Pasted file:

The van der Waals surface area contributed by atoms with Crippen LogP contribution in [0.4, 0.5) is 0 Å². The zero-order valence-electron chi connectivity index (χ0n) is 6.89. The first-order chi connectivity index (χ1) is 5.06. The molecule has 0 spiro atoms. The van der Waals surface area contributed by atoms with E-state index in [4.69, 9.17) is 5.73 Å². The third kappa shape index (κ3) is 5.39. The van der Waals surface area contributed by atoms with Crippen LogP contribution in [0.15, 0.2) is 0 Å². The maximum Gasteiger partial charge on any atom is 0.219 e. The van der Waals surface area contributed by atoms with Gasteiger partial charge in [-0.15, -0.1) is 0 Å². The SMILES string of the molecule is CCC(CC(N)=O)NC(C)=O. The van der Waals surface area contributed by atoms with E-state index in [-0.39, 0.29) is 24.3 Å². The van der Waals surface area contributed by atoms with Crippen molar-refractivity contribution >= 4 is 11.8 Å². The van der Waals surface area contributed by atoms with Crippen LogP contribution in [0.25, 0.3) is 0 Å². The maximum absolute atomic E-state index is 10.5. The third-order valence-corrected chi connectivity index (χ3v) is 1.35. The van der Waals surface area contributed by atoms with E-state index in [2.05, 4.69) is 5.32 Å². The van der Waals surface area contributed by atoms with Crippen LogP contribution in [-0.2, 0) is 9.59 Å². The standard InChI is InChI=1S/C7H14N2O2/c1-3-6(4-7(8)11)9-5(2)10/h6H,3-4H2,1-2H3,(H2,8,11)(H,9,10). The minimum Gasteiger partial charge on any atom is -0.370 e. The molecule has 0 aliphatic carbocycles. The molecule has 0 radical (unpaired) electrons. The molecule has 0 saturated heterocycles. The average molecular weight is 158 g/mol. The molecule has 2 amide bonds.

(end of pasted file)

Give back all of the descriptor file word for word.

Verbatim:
The van der Waals surface area contributed by atoms with Crippen LogP contribution in [0.4, 0.5) is 0 Å². The zero-order valence-electron chi connectivity index (χ0n) is 6.89. The first-order chi connectivity index (χ1) is 5.06. The molecule has 0 spiro atoms. The van der Waals surface area contributed by atoms with E-state index in [4.69, 9.17) is 5.73 Å². The third kappa shape index (κ3) is 5.39. The van der Waals surface area contributed by atoms with Crippen LogP contribution in [0.15, 0.2) is 0 Å². The maximum Gasteiger partial charge on any atom is 0.219 e. The van der Waals surface area contributed by atoms with Gasteiger partial charge in [-0.15, -0.1) is 0 Å². The SMILES string of the molecule is CCC(CC(N)=O)NC(C)=O. The van der Waals surface area contributed by atoms with E-state index in [-0.39, 0.29) is 24.3 Å². The van der Waals surface area contributed by atoms with Crippen molar-refractivity contribution >= 4 is 11.8 Å². The van der Waals surface area contributed by atoms with Crippen LogP contribution in [0.25, 0.3) is 0 Å². The maximum absolute atomic E-state index is 10.5. The third-order valence-corrected chi connectivity index (χ3v) is 1.35. The van der Waals surface area contributed by atoms with E-state index in [2.05, 4.69) is 5.32 Å². The van der Waals surface area contributed by atoms with Crippen LogP contribution in [-0.2, 0) is 9.59 Å². The standard InChI is InChI=1S/C7H14N2O2/c1-3-6(4-7(8)11)9-5(2)10/h6H,3-4H2,1-2H3,(H2,8,11)(H,9,10). The minimum Gasteiger partial charge on any atom is -0.370 e. The molecule has 0 aliphatic carbocycles. The molecule has 0 radical (unpaired) electrons. The molecule has 0 saturated heterocycles. The average molecular weight is 158 g/mol. The molecule has 2 amide bonds.